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Stroke: Medical Crisis!

   

 

The saddest brainstorm

Risks and hazards

Treatment Conundrum

Big hopes, big flops

Clot clout.

 

 

 

 

 

 

 

 

 

 

 

 

 

 

Courtesy of Charlie Lester's Ethereal Esoterica.

 

   

Just zap it
Given all the problems with clot-busting, could we whip clots with the space cadet's favorite weapon, the laser?ZAP IT!

Wayne Clark of the Oregon Stroke Center laser-zapped clots in five patients 8 to 24 hours after strokes. While the results were preliminary, he calls them "very promising. We have achieved complete vessel reopening in some patients, while in others, treatment was not possible due to difficulties getting to the clot with the laser-tipped catheter." A slightly larger test is underway.

As in Star Wars, the movie, these lasers vaporize their targets. As in Star Wars, the missile defense, they only attack red targets, ignoring the white lining of the blood vessel. And since they only whack stationary targets, moving blood cells are also ignored.

The laser could help patients who reach the hospital too late to get TPA. "It is still true that 'time is brain,' but we hope that through treatments like this one, we can provide a longer time window for stroke treatment," Clark says.

Lasers are not the only bright idea for eradicating clots. Ultrasound zappers, reamers, and even vacuum cleaners are all under consideration or testing.

woman cleaning dogWeirded out by the idea of Hooverizing your brain arteries? What if drugs for heart and circulatory problems also prevented stroke as a helpful side effect?

Stroke of luck
The popular cholesterol-lowering drug Pravastatin seems to do just that. Robert Byington, a professor of epidemiology at Wake Forest University, says the 20 percent drop in ischemic (blockage) strokes was, "a big reduction that has widespread implications for the treatment of people with heart disease." The study will be published after the three smaller trials it describes are published. The results, however, may only apply to patients like those in the study, who had high cholesterol and/or heart disease.

The April issue of Stroke reported a 24 percent drop in strokes among elderly people who were treating irregular heartbeat with the blood thinner warfarin. The patients all had atrial fibrillation, yet only half were taking warfarin, the usual treatment for the condition. Author Brian Gage, of Washington University in St. Louis, called the low usage of warfarin "disappointing," particularly if the drug truly does prevent strokes as well as heart attacks.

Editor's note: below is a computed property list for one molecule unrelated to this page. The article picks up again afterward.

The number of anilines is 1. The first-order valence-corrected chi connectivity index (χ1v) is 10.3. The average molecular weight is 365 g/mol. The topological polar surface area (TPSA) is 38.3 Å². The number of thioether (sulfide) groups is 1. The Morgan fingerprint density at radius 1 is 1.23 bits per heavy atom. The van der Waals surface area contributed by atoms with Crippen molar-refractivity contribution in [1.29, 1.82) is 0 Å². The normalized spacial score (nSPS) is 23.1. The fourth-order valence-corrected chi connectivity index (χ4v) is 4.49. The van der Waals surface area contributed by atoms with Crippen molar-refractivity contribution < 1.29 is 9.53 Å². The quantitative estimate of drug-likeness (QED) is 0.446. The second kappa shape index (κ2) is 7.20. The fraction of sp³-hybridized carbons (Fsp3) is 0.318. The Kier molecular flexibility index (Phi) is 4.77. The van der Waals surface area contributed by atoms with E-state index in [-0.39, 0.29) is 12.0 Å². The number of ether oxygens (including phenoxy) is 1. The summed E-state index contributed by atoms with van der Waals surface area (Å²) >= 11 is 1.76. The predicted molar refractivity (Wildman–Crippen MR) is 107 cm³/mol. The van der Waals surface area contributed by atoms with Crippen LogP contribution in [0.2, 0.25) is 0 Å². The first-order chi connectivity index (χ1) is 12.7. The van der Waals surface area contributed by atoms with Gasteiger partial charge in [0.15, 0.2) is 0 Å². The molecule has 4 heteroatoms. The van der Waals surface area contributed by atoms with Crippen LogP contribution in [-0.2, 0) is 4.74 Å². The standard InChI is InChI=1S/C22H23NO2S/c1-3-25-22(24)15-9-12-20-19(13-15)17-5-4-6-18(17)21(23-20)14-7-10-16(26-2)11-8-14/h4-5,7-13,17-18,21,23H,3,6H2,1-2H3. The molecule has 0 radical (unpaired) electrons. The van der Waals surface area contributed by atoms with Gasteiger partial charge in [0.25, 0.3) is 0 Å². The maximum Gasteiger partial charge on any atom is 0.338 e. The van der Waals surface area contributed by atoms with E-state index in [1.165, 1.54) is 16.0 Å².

Stroke of genius
Tomorrow, lots of treatments may be available for preventing and healing strokes. Today, stroke treatment is lagging. Only 1 to 2 percent of the 600,000 to 750,000 stroke patients "are being treated with the only drug ever proven without a doubt to work, says Felberg of the University of Texas. "It's a disgrace."

"The real problem," Felberg says, "is that until about five years ago, stroke was considered untreatable." Thus many elderly people, who get most strokes, do not know the symptoms, or the need to go immediately to the hospital.

Ignorant patients are one thing. But, Felberg, Clark and others in the brain-saving business, say many doctors and hospitals have not started treating strokes as emergencies. "Stroke is the third leading killer, and the number one cause of disability," Felberg says. "If you come into the emergency room with a stroke, you're not in pain, you're not complaining. If you come in with a knife wound to the abdomen, you're bleeding, screaming, and you get help right away. Yet the mortality of a knife wound to the abdomen is 5 percent, and the mortality of stroke is 20 percent. We should be treating stroke as we do a knife wound -- as an emergency."

Strike it rich with our stroke bibliography.

 

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